Reform Is for Anoraks: ... on an Elected Second Chamber, Essential Citizens and Esther Rantzen

By Wilby, Peter | New Statesman (1996), June 1, 2009 | Go to article overview

Reform Is for Anoraks: ... on an Elected Second Chamber, Essential Citizens and Esther Rantzen


Wilby, Peter, New Statesman (1996)


Those who quote Cromwell's "In the name of God, go!" miss an important point: Cromwell replaced the Rump Parliament with an assembly of nominated placemen, setting himself on the road to dictatorship. Is that what we want now?

In fact, both Houses of Parliament are already composed very largely of nominees, with democracy providing just a veneer of legitimacy. Membership of the House of Commons is heavily determined by the parties' lists of "approved candidates", with neither party members nor voters in general having much of a say unless they strain themselves to make trouble. Most active members of the House of Lords are similarly nominated without anyone even pretending to consult the electorate. Shouldn't we have at least one house free of party machines and beyond executive control? If, as widely advocated, the Commons is reduced to some 400 members, that need will be greater because ministers and PPSs will be a larger proportion of the whole.

The trouble with the Commons is that we expect it to perform a role for which it wasn't designed. MPs originally ensured that governments didn't raise taxes without good cause or adequate account of how the money was spent. Their function as intermediaries between constituents and central government--sorting out the myriad ways in which each now makes demands on the other--is almost entirely a development of the past 50 years. That explains why MPs think they are overworked and require two homes.

The answer is to leave the Commons, though probably reduced in size, much as it is, first-past-the-post and all: an assembly of pushy middle managers who nearly all aspire to office. We should, meanwhile, abolish the Lords and create a second chamber--elected by constituency on the alternative vote or instant run-off system--which will acquire the "pastoral" role that MPs now perform for constituents, as well as powers to scrutinise and ultimately reject legislation. A typical member would be part social worker, part consumer advocate, a role ideally suited to Esther Rantzen, with the added benefit that, as members of my new chamber would be barred from ministerial office, the wretched woman wouldn't get to run anything.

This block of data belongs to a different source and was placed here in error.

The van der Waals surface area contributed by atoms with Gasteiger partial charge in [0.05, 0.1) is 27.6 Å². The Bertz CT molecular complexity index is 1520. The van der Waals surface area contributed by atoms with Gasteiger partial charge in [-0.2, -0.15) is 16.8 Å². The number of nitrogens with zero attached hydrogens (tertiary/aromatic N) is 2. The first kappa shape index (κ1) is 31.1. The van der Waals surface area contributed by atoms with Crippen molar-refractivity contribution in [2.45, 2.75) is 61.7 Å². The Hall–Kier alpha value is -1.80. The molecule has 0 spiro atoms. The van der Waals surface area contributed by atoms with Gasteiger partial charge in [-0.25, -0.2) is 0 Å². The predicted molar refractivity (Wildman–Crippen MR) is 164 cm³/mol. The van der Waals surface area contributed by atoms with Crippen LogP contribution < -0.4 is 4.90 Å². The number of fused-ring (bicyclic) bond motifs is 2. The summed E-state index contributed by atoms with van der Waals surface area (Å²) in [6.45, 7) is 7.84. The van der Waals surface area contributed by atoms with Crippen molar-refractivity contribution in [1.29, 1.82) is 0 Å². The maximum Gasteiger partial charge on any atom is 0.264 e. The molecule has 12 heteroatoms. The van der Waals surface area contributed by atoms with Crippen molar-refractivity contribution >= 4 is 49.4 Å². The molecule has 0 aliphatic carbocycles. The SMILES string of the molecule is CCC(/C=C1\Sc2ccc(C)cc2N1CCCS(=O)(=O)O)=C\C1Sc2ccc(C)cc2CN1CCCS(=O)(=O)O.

Elections to the two chambers would be held simultaneously. We should also hold a national poll to choose the Speaker. The present convention, whereby an incumbent stands in his or her constituency unopposed by the other parties, is an outrageous absurdity that, in effect, disfranchises constituents who, in Michael Martin's case, are among the poorest in the country. If the Speaker were somebody like the ascetic, God-fearing and gaunt Frank Field--who, in the present climate, would surely saunter to victory--he could perform the monarch's ceremonial roles at a fraction of the present cost, thus allowing us at last to become a republic. Though I'd have fixed-term parliaments, I would happily give Field emergency powers of dissolution, if he thought MPs had become a bunch of money-grubbing incompetents. …

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